An automated telephone call with racist and anti-Semitic statements was sent to voters in the state of Georgia on Thursday.
Democratic gubernatorial candidate, Stacey Abrams, is campaigning to be the first Black female governor in U.S. history, as is Florida’s potential first Black governor, Andrew Gillum. Both are said to be targets of The Road to Power, a group organized by Scott Rhodes of Idaho, who has been linked to the racist robocalls.
The voice on the recording attempted to impersonate Oprah Winfrey, who openly supports Abrams.
Georgia’s Secretary of State, Republican Brian Kemp, issued a public statement calling the tactic “vile” and “contrary to the highest ideals of our state and country,” and condemning “any person or organization that peddles this type of unbridled hate and unapologetic bigotry”.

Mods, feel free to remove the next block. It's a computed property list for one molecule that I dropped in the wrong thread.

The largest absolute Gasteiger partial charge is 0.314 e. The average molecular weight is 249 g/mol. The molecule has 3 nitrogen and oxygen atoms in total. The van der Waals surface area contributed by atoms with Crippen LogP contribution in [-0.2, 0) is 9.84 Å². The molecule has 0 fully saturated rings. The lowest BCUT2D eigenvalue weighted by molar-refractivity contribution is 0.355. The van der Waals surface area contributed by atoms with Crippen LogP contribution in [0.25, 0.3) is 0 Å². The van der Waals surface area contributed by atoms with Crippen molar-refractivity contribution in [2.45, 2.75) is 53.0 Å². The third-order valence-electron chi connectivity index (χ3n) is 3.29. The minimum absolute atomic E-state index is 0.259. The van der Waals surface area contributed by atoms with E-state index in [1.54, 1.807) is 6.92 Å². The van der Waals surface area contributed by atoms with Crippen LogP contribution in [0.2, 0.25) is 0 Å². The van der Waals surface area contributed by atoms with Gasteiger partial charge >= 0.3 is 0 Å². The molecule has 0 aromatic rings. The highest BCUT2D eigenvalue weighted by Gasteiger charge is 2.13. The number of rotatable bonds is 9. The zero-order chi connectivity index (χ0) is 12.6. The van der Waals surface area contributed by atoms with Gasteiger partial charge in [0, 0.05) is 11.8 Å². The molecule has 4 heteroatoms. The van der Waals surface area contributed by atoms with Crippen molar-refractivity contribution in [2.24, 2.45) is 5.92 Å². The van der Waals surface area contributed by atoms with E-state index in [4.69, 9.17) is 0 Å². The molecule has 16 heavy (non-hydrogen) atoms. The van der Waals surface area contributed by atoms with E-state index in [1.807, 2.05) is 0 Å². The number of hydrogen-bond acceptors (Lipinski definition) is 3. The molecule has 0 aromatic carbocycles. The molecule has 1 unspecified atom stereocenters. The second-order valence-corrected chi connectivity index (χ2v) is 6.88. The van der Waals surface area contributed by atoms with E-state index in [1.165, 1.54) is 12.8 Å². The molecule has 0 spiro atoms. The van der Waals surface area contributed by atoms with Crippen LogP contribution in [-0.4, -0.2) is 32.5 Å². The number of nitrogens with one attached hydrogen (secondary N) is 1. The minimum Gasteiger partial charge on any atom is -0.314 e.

The Abrams’ camp placed part of the onus of the recordings on Kemp and Trump, stating that they contributed to the toxic and racist environment in the the first place.
“These automated calls are being sent into homes just days before President Trump arrives, reminding voters exactly who is promoting a political climate that celebrates this kind of vile, poisonous thinking,” said Abrams’ spokeswoman Abigail Collazo.
“Georgia has long been on a path of change and evolution,” Abrams said. She also said the election is about issues like expanding Medicaid insurance and focusing state spending on public education, job training and small business start-ups.
“I’m the only candidate with a plan to get that done and to do that without vitriol, without vilifying people,” she said.